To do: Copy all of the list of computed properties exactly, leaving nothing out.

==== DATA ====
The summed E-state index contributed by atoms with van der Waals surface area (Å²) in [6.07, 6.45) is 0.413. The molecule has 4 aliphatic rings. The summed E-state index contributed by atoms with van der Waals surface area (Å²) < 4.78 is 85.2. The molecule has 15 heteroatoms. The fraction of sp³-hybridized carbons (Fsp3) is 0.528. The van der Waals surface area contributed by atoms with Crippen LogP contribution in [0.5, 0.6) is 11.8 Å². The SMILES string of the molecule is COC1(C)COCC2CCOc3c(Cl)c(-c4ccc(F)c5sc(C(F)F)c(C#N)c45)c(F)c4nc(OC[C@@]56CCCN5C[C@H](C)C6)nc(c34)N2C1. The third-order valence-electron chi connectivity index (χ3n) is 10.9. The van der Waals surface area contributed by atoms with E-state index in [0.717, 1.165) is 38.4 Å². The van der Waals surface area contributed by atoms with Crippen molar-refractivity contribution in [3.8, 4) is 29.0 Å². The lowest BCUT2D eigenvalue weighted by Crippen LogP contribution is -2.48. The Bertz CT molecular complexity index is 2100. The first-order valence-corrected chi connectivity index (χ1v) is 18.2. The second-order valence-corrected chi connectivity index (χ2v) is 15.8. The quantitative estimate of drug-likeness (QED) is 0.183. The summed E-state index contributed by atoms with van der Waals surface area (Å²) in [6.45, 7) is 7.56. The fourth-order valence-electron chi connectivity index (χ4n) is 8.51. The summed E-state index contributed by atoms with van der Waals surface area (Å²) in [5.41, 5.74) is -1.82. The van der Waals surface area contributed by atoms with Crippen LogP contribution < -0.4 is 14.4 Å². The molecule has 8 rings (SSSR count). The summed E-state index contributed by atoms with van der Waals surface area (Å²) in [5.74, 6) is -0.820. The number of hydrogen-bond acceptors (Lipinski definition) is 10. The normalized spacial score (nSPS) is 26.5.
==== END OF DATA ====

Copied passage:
The summed E-state index contributed by atoms with van der Waals surface area (Å²) in [6.07, 6.45) is 0.413. The molecule has 4 aliphatic rings. The summed E-state index contributed by atoms with van der Waals surface area (Å²) < 4.78 is 85.2. The molecule has 15 heteroatoms. The fraction of sp³-hybridized carbons (Fsp3) is 0.528. The van der Waals surface area contributed by atoms with Crippen LogP contribution in [0.5, 0.6) is 11.8 Å². The SMILES string of the molecule is COC1(C)COCC2CCOc3c(Cl)c(-c4ccc(F)c5sc(C(F)F)c(C#N)c45)c(F)c4nc(OC[C@@]56CCCN5C[C@H](C)C6)nc(c34)N2C1. The third-order valence-electron chi connectivity index (χ3n) is 10.9. The van der Waals surface area contributed by atoms with E-state index in [0.717, 1.165) is 38.4 Å². The van der Waals surface area contributed by atoms with Crippen molar-refractivity contribution in [3.8, 4) is 29.0 Å². The lowest BCUT2D eigenvalue weighted by Crippen LogP contribution is -2.48. The Bertz CT molecular complexity index is 2100. The first-order valence-corrected chi connectivity index (χ1v) is 18.2. The second-order valence-corrected chi connectivity index (χ2v) is 15.8. The quantitative estimate of drug-likeness (QED) is 0.183. The summed E-state index contributed by atoms with van der Waals surface area (Å²) in [6.45, 7) is 7.56. The fourth-order valence-electron chi connectivity index (χ4n) is 8.51. The summed E-state index contributed by atoms with van der Waals surface area (Å²) in [5.41, 5.74) is -1.82. The van der Waals surface area contributed by atoms with Crippen LogP contribution < -0.4 is 14.4 Å². The molecule has 8 rings (SSSR count). The summed E-state index contributed by atoms with van der Waals surface area (Å²) in [5.74, 6) is -0.820. The number of hydrogen-bond acceptors (Lipinski definition) is 10. The normalized spacial score (nSPS) is 26.5.